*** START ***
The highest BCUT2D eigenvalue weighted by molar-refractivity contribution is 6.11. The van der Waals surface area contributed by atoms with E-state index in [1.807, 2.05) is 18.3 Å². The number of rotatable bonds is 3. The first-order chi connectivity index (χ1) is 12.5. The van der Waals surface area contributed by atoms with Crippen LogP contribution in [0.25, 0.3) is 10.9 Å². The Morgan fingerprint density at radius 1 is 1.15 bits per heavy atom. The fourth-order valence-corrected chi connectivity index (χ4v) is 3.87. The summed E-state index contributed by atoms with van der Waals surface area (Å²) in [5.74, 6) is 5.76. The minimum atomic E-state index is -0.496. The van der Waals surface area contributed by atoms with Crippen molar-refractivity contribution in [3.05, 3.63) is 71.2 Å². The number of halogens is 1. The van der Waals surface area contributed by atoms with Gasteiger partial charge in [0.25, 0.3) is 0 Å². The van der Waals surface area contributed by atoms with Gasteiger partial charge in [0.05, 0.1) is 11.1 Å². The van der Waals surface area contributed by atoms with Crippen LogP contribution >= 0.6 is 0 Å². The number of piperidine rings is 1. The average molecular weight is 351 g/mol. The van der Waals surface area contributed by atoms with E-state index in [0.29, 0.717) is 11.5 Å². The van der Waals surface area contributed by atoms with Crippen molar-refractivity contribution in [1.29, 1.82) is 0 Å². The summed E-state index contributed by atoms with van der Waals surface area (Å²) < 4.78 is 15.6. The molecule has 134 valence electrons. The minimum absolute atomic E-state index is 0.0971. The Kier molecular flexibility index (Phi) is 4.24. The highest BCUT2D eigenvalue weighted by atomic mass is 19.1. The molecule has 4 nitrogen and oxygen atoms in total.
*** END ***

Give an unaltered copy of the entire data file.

The highest BCUT2D eigenvalue weighted by molar-refractivity contribution is 6.11. The van der Waals surface area contributed by atoms with E-state index in [1.807, 2.05) is 18.3 Å². The number of rotatable bonds is 3. The first-order chi connectivity index (χ1) is 12.5. The van der Waals surface area contributed by atoms with Crippen LogP contribution in [0.25, 0.3) is 10.9 Å². The Morgan fingerprint density at radius 1 is 1.15 bits per heavy atom. The fourth-order valence-corrected chi connectivity index (χ4v) is 3.87. The summed E-state index contributed by atoms with van der Waals surface area (Å²) in [5.74, 6) is 5.76. The minimum atomic E-state index is -0.496. The van der Waals surface area contributed by atoms with Crippen molar-refractivity contribution in [3.05, 3.63) is 71.2 Å². The number of halogens is 1. The van der Waals surface area contributed by atoms with Gasteiger partial charge in [0.25, 0.3) is 0 Å². The van der Waals surface area contributed by atoms with Gasteiger partial charge in [0.05, 0.1) is 11.1 Å². The van der Waals surface area contributed by atoms with Crippen LogP contribution >= 0.6 is 0 Å². The number of piperidine rings is 1. The average molecular weight is 351 g/mol. The van der Waals surface area contributed by atoms with E-state index in [0.29, 0.717) is 11.5 Å². The van der Waals surface area contributed by atoms with Crippen molar-refractivity contribution in [1.29, 1.82) is 0 Å². The summed E-state index contributed by atoms with van der Waals surface area (Å²) < 4.78 is 15.6. The molecule has 134 valence electrons. The minimum absolute atomic E-state index is 0.0971. The Kier molecular flexibility index (Phi) is 4.24. The highest BCUT2D eigenvalue weighted by atomic mass is 19.1. The molecule has 4 nitrogen and oxygen atoms in total.